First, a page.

- The bearer may require the bound Djinn to spend an additional Action Die to take any Action he does not approve of.
At the Adept level of Mastery, a Djinn may spend an Action and a Drama Die to use the Minor Effect of one of his Al-Qadim Knacks. This is the highest level power a Djinn may exercise without assistance from the mortal who carries its bound item.
At this level of Mastery, a Djinn has access to the Major Effects of its Al-Qadim Knacks, though it may not use these advanced powers on its own. Once the Djinn spends an Action and a Drama Die to use a Minor Effect, the bearer of its bound item may choose to spend one of his own Drama Dice to increase the Minor Effect to a Major Effect. The bearer of the bound item is under no obligation to do so; likewise, he may choose to spend a Drama Die to escalate the Effect even if the bound Djinn does not want him to.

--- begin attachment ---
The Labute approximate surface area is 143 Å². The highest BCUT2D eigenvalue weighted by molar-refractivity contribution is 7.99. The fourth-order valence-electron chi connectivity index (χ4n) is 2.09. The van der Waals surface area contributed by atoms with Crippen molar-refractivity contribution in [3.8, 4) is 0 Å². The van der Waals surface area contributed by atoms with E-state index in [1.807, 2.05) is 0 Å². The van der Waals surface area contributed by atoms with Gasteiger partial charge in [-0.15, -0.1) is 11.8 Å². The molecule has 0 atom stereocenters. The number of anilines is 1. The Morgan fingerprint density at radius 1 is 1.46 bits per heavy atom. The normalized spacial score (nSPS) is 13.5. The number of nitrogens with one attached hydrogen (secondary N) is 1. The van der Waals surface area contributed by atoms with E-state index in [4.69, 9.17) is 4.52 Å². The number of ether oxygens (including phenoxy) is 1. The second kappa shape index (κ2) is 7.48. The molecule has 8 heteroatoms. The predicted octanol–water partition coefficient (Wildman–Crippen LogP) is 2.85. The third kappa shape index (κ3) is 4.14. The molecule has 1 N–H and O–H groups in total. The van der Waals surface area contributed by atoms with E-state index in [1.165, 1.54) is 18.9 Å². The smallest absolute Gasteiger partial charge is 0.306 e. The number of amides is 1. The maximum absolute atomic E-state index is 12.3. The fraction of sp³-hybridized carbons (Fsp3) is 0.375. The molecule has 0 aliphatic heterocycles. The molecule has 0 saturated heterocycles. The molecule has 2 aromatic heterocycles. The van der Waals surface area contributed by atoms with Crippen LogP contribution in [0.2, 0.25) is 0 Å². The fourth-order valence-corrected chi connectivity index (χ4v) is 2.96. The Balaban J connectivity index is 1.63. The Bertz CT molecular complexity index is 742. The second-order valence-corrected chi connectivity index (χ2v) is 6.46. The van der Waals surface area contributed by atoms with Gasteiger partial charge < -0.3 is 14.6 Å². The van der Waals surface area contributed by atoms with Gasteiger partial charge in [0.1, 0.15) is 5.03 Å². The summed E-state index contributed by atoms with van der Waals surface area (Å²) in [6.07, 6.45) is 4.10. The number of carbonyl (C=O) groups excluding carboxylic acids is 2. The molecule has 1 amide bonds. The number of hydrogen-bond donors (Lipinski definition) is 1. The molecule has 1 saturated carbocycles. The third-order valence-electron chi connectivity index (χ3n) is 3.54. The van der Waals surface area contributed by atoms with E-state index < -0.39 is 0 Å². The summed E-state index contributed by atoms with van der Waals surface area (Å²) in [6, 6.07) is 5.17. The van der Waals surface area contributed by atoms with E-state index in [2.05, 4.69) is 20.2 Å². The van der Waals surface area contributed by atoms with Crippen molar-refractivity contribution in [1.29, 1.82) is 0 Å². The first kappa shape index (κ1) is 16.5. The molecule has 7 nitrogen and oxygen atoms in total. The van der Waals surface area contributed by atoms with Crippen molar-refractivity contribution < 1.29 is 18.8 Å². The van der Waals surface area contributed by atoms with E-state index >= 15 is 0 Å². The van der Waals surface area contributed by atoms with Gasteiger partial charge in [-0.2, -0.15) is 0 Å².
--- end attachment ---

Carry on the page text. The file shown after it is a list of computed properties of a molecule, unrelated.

Agonize. The knowledge of how to break off a part of its own essence gives a Djinn insight into the mortal condition. Although fully severing an unwilling individual’s soul is nearly impossible, it is not difficult to tug on it a bit. Having one’s soul “tugged” feels unpleasant to say the least.
Minor Effect: Activate this Effect and choose another character you can see. For the next Action he takes within a number of Phases equal to your Rank in this Knack, or until the end of the Round (whichever comes first), he must either spend an extra Action Die for that Action (it does not need to be legal), suffer a number of Kept Dice of Flesh Wounds equal to your Mastery Level in Al-Qadim, or lose his Action Die without effect.